[ED. NOTE: To my delight and amazement, many of these carpets are still in production and are now available through the Stark Carpet showroom in Manhattan.]
ARTIST: OSWALD MATHIAS UNGERS, 1990
“Billy Baldwin, the preeminent interior decorator of the 1940s and 1950s, asserted that ‘When it comes to floors for the rooms we live in, there are two things I insist on: they must lie down and they must keep quiet.’ Floors that do nothing of the kind virtually leap from the pages of the new catalogue for Dialog, a collection of some 45 carpets designed by contemporary artist, architects and graphic designers for the German manufacturer Vorwerk.
Established five years ago, the program has invited some two dozen artists — including Sol Lewitt, Milton Glaser, Arata Isozaki, Mathias Ungeres, Rosemarie Trockel, Gottfried Böhm, Sam Francis, Jean Nouvel, Michael Graves, Roy Lichtenstein, Coop Himmelblau and Matteo Thun — to participate. With the invitation come a few restrictions, among them, that a base color can be specified along with a limit of six additional colors. Working within these constraints, artists then submit a colored scale drawing. Designs are imprinted on a tufted nylon substrata in a technique similar to printing. Artists approve samples but are generally not involved in the actual manufacturing of the carpet — or in the translation of design from drawing to printed nylon.”
ARTIST: SAM FRANCIS, 1989
ARTIST: SOL LEWITT, 1990
ARTIST: JEAN NOUVEL, 1989
“What makes the collabaration appealing to those who have participated appears to be the quality of the carpet. As Wendy Bradford, director of interiors at the Princeton studio of Michael Graves, points out, ‘The actual printing process allows for much greater detail than is usual in nylon carpets. You can get a much sharper image here, with the kind of crispness and precision you might expect from fabric or ceramic plate. So you can do much more with graphics.’
In Graves’ case, for example, the architect had specified very subtle degrees of shading in a highly detailed, stylized floral design. The thin, short pile used in the Dialog collection makes it easier to reproduce color and detail, Bradford says. ‘Most carpeting sold in the United States has a much thicker, denser pile. This is a much flatter surface which allowed us to do more.’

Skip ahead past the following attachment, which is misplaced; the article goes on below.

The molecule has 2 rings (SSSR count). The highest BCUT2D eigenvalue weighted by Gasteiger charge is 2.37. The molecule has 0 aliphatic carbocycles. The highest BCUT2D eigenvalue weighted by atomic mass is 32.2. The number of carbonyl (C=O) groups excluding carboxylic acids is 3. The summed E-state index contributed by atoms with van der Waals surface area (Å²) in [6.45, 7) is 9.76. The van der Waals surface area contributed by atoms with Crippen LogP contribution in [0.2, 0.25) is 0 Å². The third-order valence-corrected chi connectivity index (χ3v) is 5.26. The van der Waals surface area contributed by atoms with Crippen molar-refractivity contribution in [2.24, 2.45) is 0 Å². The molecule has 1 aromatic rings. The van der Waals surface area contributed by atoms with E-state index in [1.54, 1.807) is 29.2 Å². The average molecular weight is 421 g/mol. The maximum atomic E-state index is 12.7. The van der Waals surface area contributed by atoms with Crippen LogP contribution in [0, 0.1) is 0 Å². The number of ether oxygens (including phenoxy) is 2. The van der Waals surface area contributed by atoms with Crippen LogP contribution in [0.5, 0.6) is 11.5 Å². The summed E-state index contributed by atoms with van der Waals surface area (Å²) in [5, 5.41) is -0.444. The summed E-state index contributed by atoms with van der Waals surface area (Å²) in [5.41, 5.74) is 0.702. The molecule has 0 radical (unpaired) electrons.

For obvious reasons, there are limitations to the graphics we put on the floor. Conventional design wisdom has dictated that the illusion of three-dimensional surface or otherwise dramatic patterning of the manner that confuses the senses be avoided at floor level. Just as obvious, then, comes the question: What happens when artists, whose very reputations are based on jarring human perceptions, work in this medium?”
ARTIST: GERHARD RICHTER, 1989
ARTIST: ROY LICHTENSTEIN, 1988
ARTIST: MILTON GLASER, 1989
ARTIST: DAVID HOCKNEY, 1990
“Actually, the strongest work comes from those artists whose work we associate with spontaneity. In Sam Francis’s drip rugs, painter Mimmo Paladino’s graffiti sketches, or even David Hockney’s fluid scribbles, there is a more genuine awareness of color than we have come to expect in nylon carpeting. There is also a sense of immediacy in the graphics that is a marked contrast to the more mechanical process we know it takes to make a carpet — and in this visual contradiction lis their interest. In fact, that a repeat exists at all in patterning that seems so spontaneous, while not exactly jolting our perceptions, jostles them in an engaging manner.
Predictably, the participating architects were more restrained, coming to the project perhaps with amore innate consideration of the purpose served by flooring material. Work by Michael GRaves is surprisingly sedate, and the carpet by French architect Jean Nouvel, in its optical grid of light and shadow, nevertheless remains an elegant, formal study.
The exceptions to this rule come from Coop Himmelblau and Zaha M. Hadid: these carpets look like architectural drawings gone ballistic and rolled out on the floor. Architects, unlike painters, are trained to think in three dimensions; when limited to two, their renderings can slide in and out of this play with dimension, making for an animated, if not totally disorienting surface. But considering that these architects are on the vanguard of deconstructivism, that’s probably the point. After all, it’s been 40 years since Billy Baldwin made his decree. And a lot of things that were meant to lie down and be quiet are doing quite the opposite.”